As to Corvette and Chevy in the USA, it has always been considered a part of Chevorlet division as to brand, engineering and engines. Any Chevy dealer can sell them, mainly as a 'halo' car to get the attention of men to buy their family cars. I would note that some Chevy dealers (like Kerbeck in NJ
as noted in an earlier post) tend to be more into sales and service of Corvettes while many only sell 1-2 a year, if any and only by special order.
The Big US 3 are being killed by 'legacy' costs like the legacy airlines face, pensions and retiree health care costs as well as unsustainable pay rates. Hopefully in the next 10-15 years, many retirees will die, and employees hired in recent years will be hired on a more financially sustainable basis. More importantly, the USA will have to have some government run health care as in almost all modern industrial countries for the masses to remove that responsibility and huge costs from businesses.
As me and others suggested, they do need to eleminate a brand or 2, perhaps pare down to Chevy, Buick and Caddy. They need to concentrate certain models to certain brands as Ford and to a lesser extent Chrysler is/will be doing. They need to cut out many dealers. Too many dealers = too much competition among the same brand = heavy discouting = rebates and losses to the parent. Don't forget that GM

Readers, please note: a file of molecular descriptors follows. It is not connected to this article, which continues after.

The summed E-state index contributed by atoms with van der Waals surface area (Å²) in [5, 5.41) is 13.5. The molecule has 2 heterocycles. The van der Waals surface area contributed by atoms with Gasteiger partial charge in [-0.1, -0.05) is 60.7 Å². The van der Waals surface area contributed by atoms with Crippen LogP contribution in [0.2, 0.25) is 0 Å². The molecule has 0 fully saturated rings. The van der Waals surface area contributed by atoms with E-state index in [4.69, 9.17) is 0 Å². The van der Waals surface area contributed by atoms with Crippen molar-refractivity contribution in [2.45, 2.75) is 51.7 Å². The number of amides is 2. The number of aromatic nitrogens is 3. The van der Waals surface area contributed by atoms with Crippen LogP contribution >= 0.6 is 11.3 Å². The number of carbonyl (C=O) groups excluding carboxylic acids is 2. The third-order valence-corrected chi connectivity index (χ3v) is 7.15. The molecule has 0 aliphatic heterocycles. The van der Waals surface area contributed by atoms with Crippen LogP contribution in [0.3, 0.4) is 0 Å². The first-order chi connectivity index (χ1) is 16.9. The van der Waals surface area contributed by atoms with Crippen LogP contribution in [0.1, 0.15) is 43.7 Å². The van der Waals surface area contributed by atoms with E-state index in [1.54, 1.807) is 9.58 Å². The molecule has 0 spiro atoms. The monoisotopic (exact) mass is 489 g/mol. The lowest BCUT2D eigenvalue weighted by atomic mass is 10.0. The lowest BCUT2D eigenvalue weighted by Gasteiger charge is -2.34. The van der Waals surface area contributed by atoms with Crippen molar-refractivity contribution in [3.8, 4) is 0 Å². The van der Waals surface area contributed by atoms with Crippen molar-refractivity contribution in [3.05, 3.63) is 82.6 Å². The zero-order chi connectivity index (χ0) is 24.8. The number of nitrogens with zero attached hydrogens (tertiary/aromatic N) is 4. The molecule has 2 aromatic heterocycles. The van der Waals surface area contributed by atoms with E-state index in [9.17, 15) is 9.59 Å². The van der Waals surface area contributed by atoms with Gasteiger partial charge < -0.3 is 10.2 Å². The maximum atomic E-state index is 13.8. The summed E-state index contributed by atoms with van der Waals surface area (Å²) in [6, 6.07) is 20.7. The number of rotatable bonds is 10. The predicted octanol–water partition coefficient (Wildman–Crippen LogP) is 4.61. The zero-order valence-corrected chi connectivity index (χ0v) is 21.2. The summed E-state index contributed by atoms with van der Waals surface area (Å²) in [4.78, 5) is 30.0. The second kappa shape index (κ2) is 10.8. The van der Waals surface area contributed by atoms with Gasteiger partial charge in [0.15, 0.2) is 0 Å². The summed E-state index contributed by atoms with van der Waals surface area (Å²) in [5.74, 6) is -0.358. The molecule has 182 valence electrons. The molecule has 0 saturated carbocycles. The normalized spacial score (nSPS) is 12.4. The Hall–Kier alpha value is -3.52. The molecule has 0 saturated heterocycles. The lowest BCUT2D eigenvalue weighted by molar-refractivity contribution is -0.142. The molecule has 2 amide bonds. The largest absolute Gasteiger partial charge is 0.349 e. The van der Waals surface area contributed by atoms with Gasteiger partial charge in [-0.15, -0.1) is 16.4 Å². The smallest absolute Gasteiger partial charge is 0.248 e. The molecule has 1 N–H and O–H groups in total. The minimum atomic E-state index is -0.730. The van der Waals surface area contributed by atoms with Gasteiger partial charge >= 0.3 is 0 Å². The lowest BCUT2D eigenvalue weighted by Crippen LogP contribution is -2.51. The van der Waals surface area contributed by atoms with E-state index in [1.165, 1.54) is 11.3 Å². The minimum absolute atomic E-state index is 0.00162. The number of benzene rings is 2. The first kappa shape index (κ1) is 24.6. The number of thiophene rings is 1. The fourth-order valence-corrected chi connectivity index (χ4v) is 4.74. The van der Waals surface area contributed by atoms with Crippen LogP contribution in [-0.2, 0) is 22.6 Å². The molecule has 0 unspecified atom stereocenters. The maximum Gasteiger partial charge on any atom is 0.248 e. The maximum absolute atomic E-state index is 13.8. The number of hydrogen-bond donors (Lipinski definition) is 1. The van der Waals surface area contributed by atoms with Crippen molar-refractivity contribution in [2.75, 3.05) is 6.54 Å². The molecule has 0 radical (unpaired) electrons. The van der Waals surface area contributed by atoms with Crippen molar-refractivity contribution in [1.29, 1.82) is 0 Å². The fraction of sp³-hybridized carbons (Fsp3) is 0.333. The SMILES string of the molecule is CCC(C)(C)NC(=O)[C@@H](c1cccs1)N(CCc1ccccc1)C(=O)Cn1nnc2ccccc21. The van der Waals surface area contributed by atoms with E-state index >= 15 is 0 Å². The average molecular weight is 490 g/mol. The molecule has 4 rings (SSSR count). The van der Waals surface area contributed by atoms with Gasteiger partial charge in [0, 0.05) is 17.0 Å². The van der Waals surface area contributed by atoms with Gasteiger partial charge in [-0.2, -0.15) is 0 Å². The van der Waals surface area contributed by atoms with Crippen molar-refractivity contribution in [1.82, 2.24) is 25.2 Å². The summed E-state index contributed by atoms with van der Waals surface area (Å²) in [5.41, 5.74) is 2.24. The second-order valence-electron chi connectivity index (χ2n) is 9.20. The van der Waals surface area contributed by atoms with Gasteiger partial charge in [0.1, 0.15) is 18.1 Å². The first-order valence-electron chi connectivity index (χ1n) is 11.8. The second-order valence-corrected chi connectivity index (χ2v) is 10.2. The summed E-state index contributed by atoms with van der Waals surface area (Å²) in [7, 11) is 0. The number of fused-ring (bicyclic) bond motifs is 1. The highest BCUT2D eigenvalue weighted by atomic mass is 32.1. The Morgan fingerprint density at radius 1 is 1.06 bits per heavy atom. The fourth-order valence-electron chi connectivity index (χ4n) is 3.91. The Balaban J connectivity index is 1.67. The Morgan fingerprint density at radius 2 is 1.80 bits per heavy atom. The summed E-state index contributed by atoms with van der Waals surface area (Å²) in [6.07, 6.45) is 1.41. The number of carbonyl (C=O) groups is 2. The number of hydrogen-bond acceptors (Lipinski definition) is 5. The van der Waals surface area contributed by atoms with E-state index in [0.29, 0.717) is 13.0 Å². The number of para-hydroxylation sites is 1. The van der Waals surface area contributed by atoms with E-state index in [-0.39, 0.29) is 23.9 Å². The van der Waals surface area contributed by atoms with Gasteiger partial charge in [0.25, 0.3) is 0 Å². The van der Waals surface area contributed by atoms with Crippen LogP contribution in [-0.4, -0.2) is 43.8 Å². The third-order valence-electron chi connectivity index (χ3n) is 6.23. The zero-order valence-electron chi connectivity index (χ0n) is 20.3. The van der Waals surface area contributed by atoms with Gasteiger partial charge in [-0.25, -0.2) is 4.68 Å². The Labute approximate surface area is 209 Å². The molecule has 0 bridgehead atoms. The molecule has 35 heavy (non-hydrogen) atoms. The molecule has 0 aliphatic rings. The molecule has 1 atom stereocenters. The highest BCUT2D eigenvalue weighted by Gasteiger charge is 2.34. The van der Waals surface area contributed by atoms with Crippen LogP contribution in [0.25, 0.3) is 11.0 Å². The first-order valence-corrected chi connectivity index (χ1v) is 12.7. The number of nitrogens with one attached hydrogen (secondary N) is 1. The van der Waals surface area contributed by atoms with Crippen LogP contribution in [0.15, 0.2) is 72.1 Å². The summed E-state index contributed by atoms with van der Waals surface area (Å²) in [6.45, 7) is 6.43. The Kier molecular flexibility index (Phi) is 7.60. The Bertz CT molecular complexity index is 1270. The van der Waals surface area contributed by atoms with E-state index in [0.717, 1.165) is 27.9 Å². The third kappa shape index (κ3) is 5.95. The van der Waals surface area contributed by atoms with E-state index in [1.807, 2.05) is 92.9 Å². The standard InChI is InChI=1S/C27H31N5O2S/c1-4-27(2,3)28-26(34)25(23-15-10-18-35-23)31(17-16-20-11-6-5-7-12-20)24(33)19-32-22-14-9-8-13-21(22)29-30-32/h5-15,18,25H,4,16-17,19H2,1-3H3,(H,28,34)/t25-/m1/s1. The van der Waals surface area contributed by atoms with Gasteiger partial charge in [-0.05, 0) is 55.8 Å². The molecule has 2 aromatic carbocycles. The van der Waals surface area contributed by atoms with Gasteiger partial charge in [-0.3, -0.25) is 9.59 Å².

pioneered badge engineering, each brand having it's own engines, bodies, features and available in dozens of body styles. Look at the number of brands, wheelbases and body styles GM
offered back in the 1930's to the 1970's to today, and it is a lot less today. They must continue to reduce the numbers of versions and variations of cars they make. They must do more minimal variations of international platforms, they have been moving that way for several years. They must realize what makes people want a Honda or Toyota or Nissan vs. a GM
car and copy that. They must stop throwing so much into horsepower and more into quality, fuel efficiency, quality service and so on.